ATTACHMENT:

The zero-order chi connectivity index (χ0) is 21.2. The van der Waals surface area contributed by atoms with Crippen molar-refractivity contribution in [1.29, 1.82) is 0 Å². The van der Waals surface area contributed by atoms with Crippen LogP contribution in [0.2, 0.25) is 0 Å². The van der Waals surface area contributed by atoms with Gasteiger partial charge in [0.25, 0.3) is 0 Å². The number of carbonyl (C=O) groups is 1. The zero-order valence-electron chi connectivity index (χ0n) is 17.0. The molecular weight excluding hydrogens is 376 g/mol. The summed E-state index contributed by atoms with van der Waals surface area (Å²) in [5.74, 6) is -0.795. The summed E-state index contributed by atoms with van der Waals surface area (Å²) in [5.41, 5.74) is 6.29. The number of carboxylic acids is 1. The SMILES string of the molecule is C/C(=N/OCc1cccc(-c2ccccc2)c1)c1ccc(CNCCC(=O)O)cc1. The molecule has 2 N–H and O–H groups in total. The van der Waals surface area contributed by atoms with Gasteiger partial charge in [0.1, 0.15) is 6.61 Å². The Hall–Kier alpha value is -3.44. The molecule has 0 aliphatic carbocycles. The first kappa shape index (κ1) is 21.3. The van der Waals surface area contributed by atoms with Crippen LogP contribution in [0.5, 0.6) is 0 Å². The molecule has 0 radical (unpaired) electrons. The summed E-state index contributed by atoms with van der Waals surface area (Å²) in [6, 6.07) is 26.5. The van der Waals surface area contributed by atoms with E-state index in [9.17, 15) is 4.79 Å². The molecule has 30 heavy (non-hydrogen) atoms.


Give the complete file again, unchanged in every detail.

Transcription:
The zero-order chi connectivity index (χ0) is 21.2. The van der Waals surface area contributed by atoms with Crippen molar-refractivity contribution in [1.29, 1.82) is 0 Å². The van der Waals surface area contributed by atoms with Crippen LogP contribution in [0.2, 0.25) is 0 Å². The van der Waals surface area contributed by atoms with Gasteiger partial charge in [0.25, 0.3) is 0 Å². The number of carbonyl (C=O) groups is 1. The zero-order valence-electron chi connectivity index (χ0n) is 17.0. The molecular weight excluding hydrogens is 376 g/mol. The summed E-state index contributed by atoms with van der Waals surface area (Å²) in [5.74, 6) is -0.795. The summed E-state index contributed by atoms with van der Waals surface area (Å²) in [5.41, 5.74) is 6.29. The number of carboxylic acids is 1. The SMILES string of the molecule is C/C(=N/OCc1cccc(-c2ccccc2)c1)c1ccc(CNCCC(=O)O)cc1. The molecule has 2 N–H and O–H groups in total. The van der Waals surface area contributed by atoms with Gasteiger partial charge in [0.1, 0.15) is 6.61 Å². The Hall–Kier alpha value is -3.44. The molecule has 0 aliphatic carbocycles. The first kappa shape index (κ1) is 21.3. The van der Waals surface area contributed by atoms with Crippen LogP contribution in [0.5, 0.6) is 0 Å². The molecule has 0 radical (unpaired) electrons. The summed E-state index contributed by atoms with van der Waals surface area (Å²) in [6, 6.07) is 26.5. The van der Waals surface area contributed by atoms with E-state index in [9.17, 15) is 4.79 Å². The molecule has 30 heavy (non-hydrogen) atoms.